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Spider-Man/Doctor Octopus: Out of Reach #5

Posted: Monday, March 29, 2004
By: Jason Cornwell

Writer: Colin Mitchell
Artist: Derec Aucoin

Publisher: Marvel Comics

The Plot:
As Brigham and Doctor Octopus continue their bid to turn the young scientist into a super powerful entity, we see Spider-Man is unable to convince Brigham to leave the path that he's traveling down. As their next stop takes them to a chemical plant where Brigham is immersed in a vat of chemicals, we see the final stage is the nuclear power plant, where a dose of radiation will presumably omplete his transformation. However, Spider-Man is able to reach Doctor Octopus, who stops the experiment.

The Good:
The story ends well, as it manages to tie up all its various loose ends and for the most part it did a pretty effective job of getting all its pieces back into place. The issue also delivers a couple entertaining moments, as I enjoyed the scene where Doctor Octopus simply tosses Brigham into the vat of chemicals as there is something rather endearing about the slapdash quality of the experiment to give Brigham the ultimate powers. I mean I'm not entirely sure that it's intentional, but Brigham's adventures in this issue act as a fun homage to the various ways that heroes and villains gain their superpowers, as we have the massive electrical jolt, followed by the bath in unknown chemicals, and than this is all capped off with a visit to a nuclear power station for a healthy dose of radiation. I also had to smile at the book's insistence that Brigham was perfectly normal on that final page, simply because Doctor Octopus stopped the intense radioactive exposure before it would've completed Brigham's final transformation. The issue also delivers a couple solid little moments like its cute spin on the classic Spider-Man trapped under a ton of rubble sequence, or the scene where Doctor Octopus flashes back on his own accident, and the actions that he takes after he flashes back on this time in his life made for a powerful emotional revelation about the character. There's also some fairly exciting bits of action as Brigham's explosive display of power at the chemical plant was quite impressive, as was the scene where Spider-Man's caught in the grip of all four arms.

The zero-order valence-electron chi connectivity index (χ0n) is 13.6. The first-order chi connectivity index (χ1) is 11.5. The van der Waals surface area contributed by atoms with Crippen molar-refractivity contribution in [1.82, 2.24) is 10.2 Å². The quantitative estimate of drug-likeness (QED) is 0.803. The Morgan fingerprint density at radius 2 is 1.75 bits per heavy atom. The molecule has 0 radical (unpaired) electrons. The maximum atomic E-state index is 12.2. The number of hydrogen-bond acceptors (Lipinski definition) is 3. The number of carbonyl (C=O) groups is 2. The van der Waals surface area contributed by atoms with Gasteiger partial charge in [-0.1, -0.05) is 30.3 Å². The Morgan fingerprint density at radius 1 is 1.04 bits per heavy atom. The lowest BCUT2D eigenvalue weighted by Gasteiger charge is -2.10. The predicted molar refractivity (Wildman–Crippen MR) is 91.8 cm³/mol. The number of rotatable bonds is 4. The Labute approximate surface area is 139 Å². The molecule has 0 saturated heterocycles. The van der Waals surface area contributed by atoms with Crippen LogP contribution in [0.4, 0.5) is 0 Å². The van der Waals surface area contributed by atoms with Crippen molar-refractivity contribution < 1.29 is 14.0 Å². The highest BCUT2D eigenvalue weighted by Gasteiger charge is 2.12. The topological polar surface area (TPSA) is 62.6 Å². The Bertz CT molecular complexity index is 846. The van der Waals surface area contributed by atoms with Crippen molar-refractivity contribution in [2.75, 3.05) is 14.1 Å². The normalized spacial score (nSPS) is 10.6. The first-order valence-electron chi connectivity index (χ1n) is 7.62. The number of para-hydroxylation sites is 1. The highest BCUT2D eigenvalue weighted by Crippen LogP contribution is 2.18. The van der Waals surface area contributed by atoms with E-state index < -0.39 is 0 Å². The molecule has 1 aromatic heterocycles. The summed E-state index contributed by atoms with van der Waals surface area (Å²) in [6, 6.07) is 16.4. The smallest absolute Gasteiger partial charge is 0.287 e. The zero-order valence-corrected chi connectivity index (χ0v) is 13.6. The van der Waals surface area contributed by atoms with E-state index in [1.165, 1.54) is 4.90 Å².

Derec Aucoin's turn is a fairly impressive effort this time out, as this is an action intensive affair and he really steps up to deliver some truly memorable visuals in this issue. I mean the shot of Brigham delivering his explosive attack in the chemical plant looks fantastic, and there's a wonderful sense of urgency to the shot of Spider-Man caught in the grip of all four tentacles. The issue also has some solid little visuals like the series of panels where Spider-Man is cast aside by Doctor Octopus, while the villain openly wonders why he doesn't simply kill the unconscious hero. I also enjoyed the panels that pay homage to the scene where Spider-Man is buried under the rubble, though I will say that the art could've done a better job of selling the idea that he fell through the floor. The art also has some problems with its placement of its characters, as there's a scene where it looks like Brigham has been sealed inside a chamber, and then he's suddenly being attacked by Spider-Man, who is shown arriving after the chamber was sealed.